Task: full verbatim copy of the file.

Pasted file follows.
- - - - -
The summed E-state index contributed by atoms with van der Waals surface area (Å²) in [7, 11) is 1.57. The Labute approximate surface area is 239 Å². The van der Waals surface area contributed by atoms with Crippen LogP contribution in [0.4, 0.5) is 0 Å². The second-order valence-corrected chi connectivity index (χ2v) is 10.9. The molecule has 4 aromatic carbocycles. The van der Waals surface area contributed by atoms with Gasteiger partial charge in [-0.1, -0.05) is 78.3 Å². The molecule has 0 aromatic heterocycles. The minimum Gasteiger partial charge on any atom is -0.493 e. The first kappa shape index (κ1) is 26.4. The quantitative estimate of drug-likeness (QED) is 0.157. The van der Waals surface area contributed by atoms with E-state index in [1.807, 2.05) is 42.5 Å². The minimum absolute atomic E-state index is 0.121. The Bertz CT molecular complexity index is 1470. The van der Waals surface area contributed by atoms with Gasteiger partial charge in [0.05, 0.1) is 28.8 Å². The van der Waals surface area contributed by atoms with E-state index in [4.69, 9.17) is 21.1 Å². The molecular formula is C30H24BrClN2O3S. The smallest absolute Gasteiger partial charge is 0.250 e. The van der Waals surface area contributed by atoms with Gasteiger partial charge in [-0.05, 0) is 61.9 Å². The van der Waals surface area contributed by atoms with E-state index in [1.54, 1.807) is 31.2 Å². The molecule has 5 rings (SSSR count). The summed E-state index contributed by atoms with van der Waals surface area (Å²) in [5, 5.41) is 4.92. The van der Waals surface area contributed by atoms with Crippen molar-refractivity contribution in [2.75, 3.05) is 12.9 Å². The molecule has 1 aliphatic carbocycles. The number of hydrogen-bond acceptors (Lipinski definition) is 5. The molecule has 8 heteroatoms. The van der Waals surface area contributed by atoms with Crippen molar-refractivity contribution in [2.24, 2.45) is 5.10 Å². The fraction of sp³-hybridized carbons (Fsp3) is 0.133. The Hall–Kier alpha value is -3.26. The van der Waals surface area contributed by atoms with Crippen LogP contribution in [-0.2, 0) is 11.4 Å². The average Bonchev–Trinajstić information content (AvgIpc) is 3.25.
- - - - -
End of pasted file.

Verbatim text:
The summed E-state index contributed by atoms with van der Waals surface area (Å²) in [7, 11) is 1.57. The Labute approximate surface area is 239 Å². The van der Waals surface area contributed by atoms with Crippen LogP contribution in [0.4, 0.5) is 0 Å². The second-order valence-corrected chi connectivity index (χ2v) is 10.9. The molecule has 4 aromatic carbocycles. The van der Waals surface area contributed by atoms with Gasteiger partial charge in [-0.1, -0.05) is 78.3 Å². The molecule has 0 aromatic heterocycles. The minimum Gasteiger partial charge on any atom is -0.493 e. The first kappa shape index (κ1) is 26.4. The quantitative estimate of drug-likeness (QED) is 0.157. The van der Waals surface area contributed by atoms with E-state index in [1.807, 2.05) is 42.5 Å². The minimum absolute atomic E-state index is 0.121. The Bertz CT molecular complexity index is 1470. The van der Waals surface area contributed by atoms with Gasteiger partial charge in [0.05, 0.1) is 28.8 Å². The van der Waals surface area contributed by atoms with E-state index in [4.69, 9.17) is 21.1 Å². The molecular formula is C30H24BrClN2O3S. The smallest absolute Gasteiger partial charge is 0.250 e. The van der Waals surface area contributed by atoms with Gasteiger partial charge in [-0.05, 0) is 61.9 Å². The van der Waals surface area contributed by atoms with E-state index in [1.54, 1.807) is 31.2 Å². The molecule has 5 rings (SSSR count). The summed E-state index contributed by atoms with van der Waals surface area (Å²) in [5, 5.41) is 4.92. The van der Waals surface area contributed by atoms with Crippen molar-refractivity contribution in [2.75, 3.05) is 12.9 Å². The molecule has 1 aliphatic carbocycles. The number of hydrogen-bond acceptors (Lipinski definition) is 5. The molecule has 8 heteroatoms. The van der Waals surface area contributed by atoms with Crippen molar-refractivity contribution in [2.24, 2.45) is 5.10 Å². The fraction of sp³-hybridized carbons (Fsp3) is 0.133. The Hall–Kier alpha value is -3.26. The van der Waals surface area contributed by atoms with Crippen LogP contribution in [-0.2, 0) is 11.4 Å². The average Bonchev–Trinajstić information content (AvgIpc) is 3.25.